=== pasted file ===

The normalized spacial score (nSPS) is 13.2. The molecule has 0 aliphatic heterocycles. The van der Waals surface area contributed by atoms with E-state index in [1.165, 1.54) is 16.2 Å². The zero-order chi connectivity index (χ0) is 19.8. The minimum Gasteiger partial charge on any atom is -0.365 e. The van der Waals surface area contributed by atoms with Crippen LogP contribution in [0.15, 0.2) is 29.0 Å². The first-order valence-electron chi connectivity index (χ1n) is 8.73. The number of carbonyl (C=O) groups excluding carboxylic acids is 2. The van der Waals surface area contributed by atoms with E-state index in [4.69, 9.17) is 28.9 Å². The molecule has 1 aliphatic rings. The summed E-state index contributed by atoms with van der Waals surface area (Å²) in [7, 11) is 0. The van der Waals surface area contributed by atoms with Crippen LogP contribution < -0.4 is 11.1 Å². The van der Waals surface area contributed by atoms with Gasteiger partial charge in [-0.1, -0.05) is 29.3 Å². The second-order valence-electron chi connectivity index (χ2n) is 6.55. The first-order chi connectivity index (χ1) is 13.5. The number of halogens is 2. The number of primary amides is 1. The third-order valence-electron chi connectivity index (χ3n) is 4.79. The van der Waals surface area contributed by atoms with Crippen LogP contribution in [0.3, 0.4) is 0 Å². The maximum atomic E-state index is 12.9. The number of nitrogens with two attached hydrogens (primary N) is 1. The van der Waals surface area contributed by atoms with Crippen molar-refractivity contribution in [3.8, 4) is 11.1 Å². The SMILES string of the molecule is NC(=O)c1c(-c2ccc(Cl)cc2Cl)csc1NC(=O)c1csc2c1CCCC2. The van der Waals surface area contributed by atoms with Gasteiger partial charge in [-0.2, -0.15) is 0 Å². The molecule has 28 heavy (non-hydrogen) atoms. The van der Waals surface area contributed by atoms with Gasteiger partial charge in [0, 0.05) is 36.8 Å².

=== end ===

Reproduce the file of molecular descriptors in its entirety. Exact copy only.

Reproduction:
The normalized spacial score (nSPS) is 13.2. The molecule has 0 aliphatic heterocycles. The van der Waals surface area contributed by atoms with E-state index in [1.165, 1.54) is 16.2 Å². The zero-order chi connectivity index (χ0) is 19.8. The minimum Gasteiger partial charge on any atom is -0.365 e. The van der Waals surface area contributed by atoms with Crippen LogP contribution in [0.15, 0.2) is 29.0 Å². The first-order valence-electron chi connectivity index (χ1n) is 8.73. The number of carbonyl (C=O) groups excluding carboxylic acids is 2. The van der Waals surface area contributed by atoms with E-state index in [4.69, 9.17) is 28.9 Å². The molecule has 1 aliphatic rings. The summed E-state index contributed by atoms with van der Waals surface area (Å²) in [7, 11) is 0. The van der Waals surface area contributed by atoms with Crippen LogP contribution < -0.4 is 11.1 Å². The van der Waals surface area contributed by atoms with Gasteiger partial charge in [-0.1, -0.05) is 29.3 Å². The second-order valence-electron chi connectivity index (χ2n) is 6.55. The first-order chi connectivity index (χ1) is 13.5. The number of halogens is 2. The number of primary amides is 1. The third-order valence-electron chi connectivity index (χ3n) is 4.79. The van der Waals surface area contributed by atoms with Crippen LogP contribution in [0.3, 0.4) is 0 Å². The maximum atomic E-state index is 12.9. The number of nitrogens with two attached hydrogens (primary N) is 1. The van der Waals surface area contributed by atoms with Crippen molar-refractivity contribution in [3.8, 4) is 11.1 Å². The SMILES string of the molecule is NC(=O)c1c(-c2ccc(Cl)cc2Cl)csc1NC(=O)c1csc2c1CCCC2. The van der Waals surface area contributed by atoms with Gasteiger partial charge in [-0.2, -0.15) is 0 Å². The molecule has 28 heavy (non-hydrogen) atoms. The van der Waals surface area contributed by atoms with Gasteiger partial charge in [0, 0.05) is 36.8 Å².